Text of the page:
Updated: Oct 9, 2021
I started running at the beginning of the first big running craze that followed the publication of the Complete Book of Running by Jim Fixx in 1977. It pains me to admit that--partly because it gives away my age and partly because I really never got very good at it. Seriously.
Bruce Lee called running the king of exercise and boxers call it, simply, roadwork. It is arguably one of the best things you can do to improve your health and fitness. All you need are an adequately good pair of shoes and the time to do it. But I've always thought of running as a necessary evil that I did in order to be in better shape for other things. Like any form of exercise, running can all too easily become a chore. This is why I personally never liked (or like) to run on a treadmill or on a track. For one thing, I want to go somewhere.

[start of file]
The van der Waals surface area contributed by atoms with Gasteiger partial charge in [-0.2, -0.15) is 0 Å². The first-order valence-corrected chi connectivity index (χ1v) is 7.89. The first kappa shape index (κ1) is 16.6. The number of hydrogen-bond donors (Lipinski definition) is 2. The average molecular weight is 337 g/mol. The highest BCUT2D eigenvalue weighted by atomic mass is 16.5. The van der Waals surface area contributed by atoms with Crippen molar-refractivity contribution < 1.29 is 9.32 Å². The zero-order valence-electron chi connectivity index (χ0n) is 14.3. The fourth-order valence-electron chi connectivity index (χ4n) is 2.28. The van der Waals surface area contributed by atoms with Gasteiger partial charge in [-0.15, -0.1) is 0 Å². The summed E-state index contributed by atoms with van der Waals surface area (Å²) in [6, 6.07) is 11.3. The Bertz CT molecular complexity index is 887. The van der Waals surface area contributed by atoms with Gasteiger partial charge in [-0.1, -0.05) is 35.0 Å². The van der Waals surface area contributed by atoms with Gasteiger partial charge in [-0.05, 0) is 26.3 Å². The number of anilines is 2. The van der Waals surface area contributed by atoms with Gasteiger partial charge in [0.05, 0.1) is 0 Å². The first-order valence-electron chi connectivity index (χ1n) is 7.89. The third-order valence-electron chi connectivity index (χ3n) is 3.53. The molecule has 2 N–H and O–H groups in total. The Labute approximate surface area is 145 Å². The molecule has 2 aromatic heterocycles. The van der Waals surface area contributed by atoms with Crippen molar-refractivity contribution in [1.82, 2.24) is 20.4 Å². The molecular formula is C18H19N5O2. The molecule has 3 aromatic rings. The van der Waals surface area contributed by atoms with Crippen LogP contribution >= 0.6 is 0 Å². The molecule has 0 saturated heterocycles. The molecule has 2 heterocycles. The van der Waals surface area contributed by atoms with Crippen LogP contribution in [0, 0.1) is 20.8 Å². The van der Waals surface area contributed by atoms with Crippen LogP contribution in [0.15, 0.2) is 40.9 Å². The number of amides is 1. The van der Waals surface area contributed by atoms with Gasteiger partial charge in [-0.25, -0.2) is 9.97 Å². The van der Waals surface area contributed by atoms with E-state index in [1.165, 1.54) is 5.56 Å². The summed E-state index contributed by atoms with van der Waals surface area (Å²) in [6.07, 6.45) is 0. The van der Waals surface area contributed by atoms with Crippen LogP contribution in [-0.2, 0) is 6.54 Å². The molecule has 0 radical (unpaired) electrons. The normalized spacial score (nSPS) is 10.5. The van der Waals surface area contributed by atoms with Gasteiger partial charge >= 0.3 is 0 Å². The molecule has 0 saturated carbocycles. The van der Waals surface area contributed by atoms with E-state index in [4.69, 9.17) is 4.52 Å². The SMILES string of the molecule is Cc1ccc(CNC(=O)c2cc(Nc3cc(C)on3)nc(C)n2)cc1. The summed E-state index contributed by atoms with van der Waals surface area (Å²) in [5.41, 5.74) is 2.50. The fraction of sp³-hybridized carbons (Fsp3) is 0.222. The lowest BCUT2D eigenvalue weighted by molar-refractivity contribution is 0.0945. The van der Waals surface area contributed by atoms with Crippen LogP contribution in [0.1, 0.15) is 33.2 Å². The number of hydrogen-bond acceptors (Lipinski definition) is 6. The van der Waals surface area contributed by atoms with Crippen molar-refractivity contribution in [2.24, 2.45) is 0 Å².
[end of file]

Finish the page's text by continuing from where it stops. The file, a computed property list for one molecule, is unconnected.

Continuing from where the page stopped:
Being outdoors, on the other hand, is a major reason why I moved to the Pacific Northwest and walking, hiking and running the trails here can be life changing. I still don't self-identify as a runner but I'm capable now of running for hours at a time. And most of all, I just love being out there. Trust me, any reasonably healthy person can gradually work their way up to a marathon or an ultra (technically, anything greater than a marathon distance). But, honestly you don't need to do that. There's a lot of science that says that the first 20 minutes is where you get the most benefit, so even running a few miles several times a week can be one of the best ways to give yourself a complete transformation. I'm also an advocate for strength training and doing a variety of different things to keep active and stay in shape.
As good as running is, however, the best training is anything you will repeatedly do--that is, whatever it is that you can find that you can make into a real habit. So, find a place where you can enjoy the beauty of the great outdoors and start with a walk if that's what you have to do. But, at the very least, get up and move.